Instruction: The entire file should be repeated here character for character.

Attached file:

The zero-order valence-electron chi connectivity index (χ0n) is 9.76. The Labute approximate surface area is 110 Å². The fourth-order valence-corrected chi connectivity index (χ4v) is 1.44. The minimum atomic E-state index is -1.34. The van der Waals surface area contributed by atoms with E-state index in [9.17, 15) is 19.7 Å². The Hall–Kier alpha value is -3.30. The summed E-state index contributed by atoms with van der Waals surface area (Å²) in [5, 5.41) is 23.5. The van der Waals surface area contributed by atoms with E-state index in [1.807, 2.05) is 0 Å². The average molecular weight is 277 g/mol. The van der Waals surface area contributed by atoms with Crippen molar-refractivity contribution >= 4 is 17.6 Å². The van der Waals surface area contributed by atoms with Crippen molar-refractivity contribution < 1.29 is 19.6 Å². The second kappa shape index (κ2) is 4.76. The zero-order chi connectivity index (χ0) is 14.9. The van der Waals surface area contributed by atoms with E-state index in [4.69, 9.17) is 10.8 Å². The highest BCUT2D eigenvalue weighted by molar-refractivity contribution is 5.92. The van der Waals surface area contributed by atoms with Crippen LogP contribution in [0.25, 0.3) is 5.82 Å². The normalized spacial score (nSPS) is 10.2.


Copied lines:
The zero-order valence-electron chi connectivity index (χ0n) is 9.76. The Labute approximate surface area is 110 Å². The fourth-order valence-corrected chi connectivity index (χ4v) is 1.44. The minimum atomic E-state index is -1.34. The van der Waals surface area contributed by atoms with E-state index in [9.17, 15) is 19.7 Å². The Hall–Kier alpha value is -3.30. The summed E-state index contributed by atoms with van der Waals surface area (Å²) in [5, 5.41) is 23.5. The van der Waals surface area contributed by atoms with E-state index in [1.807, 2.05) is 0 Å². The average molecular weight is 277 g/mol. The van der Waals surface area contributed by atoms with Crippen molar-refractivity contribution >= 4 is 17.6 Å². The van der Waals surface area contributed by atoms with Crippen molar-refractivity contribution < 1.29 is 19.6 Å². The second kappa shape index (κ2) is 4.76. The zero-order chi connectivity index (χ0) is 14.9. The van der Waals surface area contributed by atoms with E-state index in [4.69, 9.17) is 10.8 Å². The highest BCUT2D eigenvalue weighted by molar-refractivity contribution is 5.92. The van der Waals surface area contributed by atoms with Crippen LogP contribution in [0.25, 0.3) is 5.82 Å². The normalized spacial score (nSPS) is 10.2.